Most people who’ve had a stroke can expect a hopeful future because of the many advances in treatment and rehabilitation. Fewer people die of stroke now than in the past. Effective treatments are also helping to prevent disability. Rehabilitation for stroke has made many advances in restoring much of a patient’s former functioning.
Stroke is a sudden and often catastrophic event that is the leading cause of long-term disability, and the fifth-ranking cause of death in the United States (US). Strokes affect more than 800,000 people every year in the US. About 10% of stroke survivors recover almost completely; 25% recover with minor impairments; 40% have moderate to severe impairment, and 10% require care in a long-term care facility such as a nursing home. About 70% of stroke survivors require rehabilitation. Let’s look at what happens in stroke rehabilitation programs.
What is a stroke?
There are two types of strokes:
Symptoms of stroke can include some or all of these:
Seek immediate medical attention if you notice any symptoms of stroke, even if they seem to come and go, or stop completely. Here’s a FAST way to check someone for possible stroke:
The longer a stroke goes untreated and the brain is deprived of oxygen, the greater the brain damage and disability. Getting immediate treatment can reduce brain damage, complications, and permanent disabilities.
Disabilities caused by stroke can include:
What is rehabilitation for stroke?
Rehabilitation for stroke, or "rehab," helps the patient work toward regaining as much function, independence, and quality-of-life as possible. Rehab helps you recover from the effects of stroke, relearn skills, and develop new ways to do things. Most rehab focuses on physical problems to restore physical functioning, but it can also include physical, emotional, social, and spiritual help.
Equally important in rehab is protecting the patient from developing medical problems such as pneumonia, urinary tract infections, injury due to fall, or clot formation in large veins.
Research has documented that stroke recovery was more complete for patients who participated in a focused stroke rehabilitation program, compared to patients who did not participate.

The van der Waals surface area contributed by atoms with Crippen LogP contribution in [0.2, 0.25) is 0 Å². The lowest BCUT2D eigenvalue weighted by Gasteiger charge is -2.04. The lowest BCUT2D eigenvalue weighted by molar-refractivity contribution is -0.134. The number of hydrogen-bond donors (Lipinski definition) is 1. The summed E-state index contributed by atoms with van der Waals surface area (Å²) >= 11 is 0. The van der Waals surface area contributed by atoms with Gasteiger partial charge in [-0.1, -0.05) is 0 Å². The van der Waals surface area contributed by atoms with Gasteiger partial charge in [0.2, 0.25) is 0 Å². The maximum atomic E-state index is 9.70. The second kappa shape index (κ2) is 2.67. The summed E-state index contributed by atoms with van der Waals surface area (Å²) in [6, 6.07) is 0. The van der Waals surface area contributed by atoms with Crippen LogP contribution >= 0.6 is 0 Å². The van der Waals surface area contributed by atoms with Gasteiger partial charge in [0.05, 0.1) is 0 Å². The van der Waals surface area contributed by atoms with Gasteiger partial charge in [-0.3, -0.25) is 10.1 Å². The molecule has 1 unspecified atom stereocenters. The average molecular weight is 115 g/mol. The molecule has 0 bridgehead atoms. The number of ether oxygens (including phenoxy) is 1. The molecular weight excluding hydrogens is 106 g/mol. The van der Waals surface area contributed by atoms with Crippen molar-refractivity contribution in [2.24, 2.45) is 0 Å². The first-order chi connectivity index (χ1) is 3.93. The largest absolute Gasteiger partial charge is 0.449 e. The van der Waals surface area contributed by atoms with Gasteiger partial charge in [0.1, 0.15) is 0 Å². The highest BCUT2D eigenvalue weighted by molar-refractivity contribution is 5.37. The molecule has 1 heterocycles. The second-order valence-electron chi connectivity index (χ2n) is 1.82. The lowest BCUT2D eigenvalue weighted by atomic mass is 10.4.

The brain has the ability to rewire its circuits after a stroke. Functions that are controlled in specific areas of the brain that were damaged by the stroke, can move to other brain regions (neuroplasticity). This can promote improved function over months to years. Even though rehabilitation doesn’t reverse brain damage, it can substantially help a stroke survivor achieve the best long-term outcome.
Stroke rehab works best when the patient, family, and rehab staff work together as a team. Family members need to learn about the physical and mental changes caused by stroke, and how to help the patient regain as much functional ability as possible.
Realistic rehabilitation goals depend on these factors:
Each patient’s needs are unique. Stroke rehab treatment plans vary but each is designed to meet a patient’s unique needs. Some of the more common rehab tasks include:
What happens during rehabilitation for stroke?
Your individual rehab plan will depend on your degree of disability and parts of your body the stroke affected.
Physical activities to improve functioning can include:
Technology-assisted physical activities include:
Cognitive and emotional activities may include:
How soon after the stroke does rehabilitation begin?
The sooner rehab can begin, the better the patient’s chances of recovering skills and abilities. Generally, it can begin within two days of the stroke, if the patient’s condition is stable. It usually continues after leaving the hospital.
Where can I get rehabilitation for stroke?
Rehabilitation for stroke is provided in many different facilities. Many people start their rehabilitation while still in the hospital. Your stroke rehab options include:
Your doctor can advise you about the best option for your needs after hospital discharge. Ask these questions for each facility you are considering:
How long does rehabilitation for stroke last?
Most stroke survivors need some form of long-term stroke rehabilitation. Rehab can last months or years after the stroke. The length of rehab depends on how severe your stroke was and if you had any complications. Your rehab treatment plan will likely change during rehab as you relearn skills and your needs change. Patients who continue to work on their rehab plan can continue to make improvements over time.
Does health insurance pay for rehabilitation for stroke?
Before you leave the hospital, you’ll work with hospital social workers or discharge planners, and your care team to determine your best rehabilitation setting that your health insurance will pay for.
Who provides rehabilitation for stroke?
Stroke rehabilitation involves a variety of specialists:
What factors affect the outcome of stroke rehabilitation?
Stroke recovery varies widely from person to person. It's hard to predict how many abilities you’ll recover and how long it will take. Recovery can be a difficult, long and frustrating experience. Improvement can continue for a year to 18 months after the stroke if the patient works hard both in and outside of rehab sessions.
In general, successful stroke rehabilitation depends on: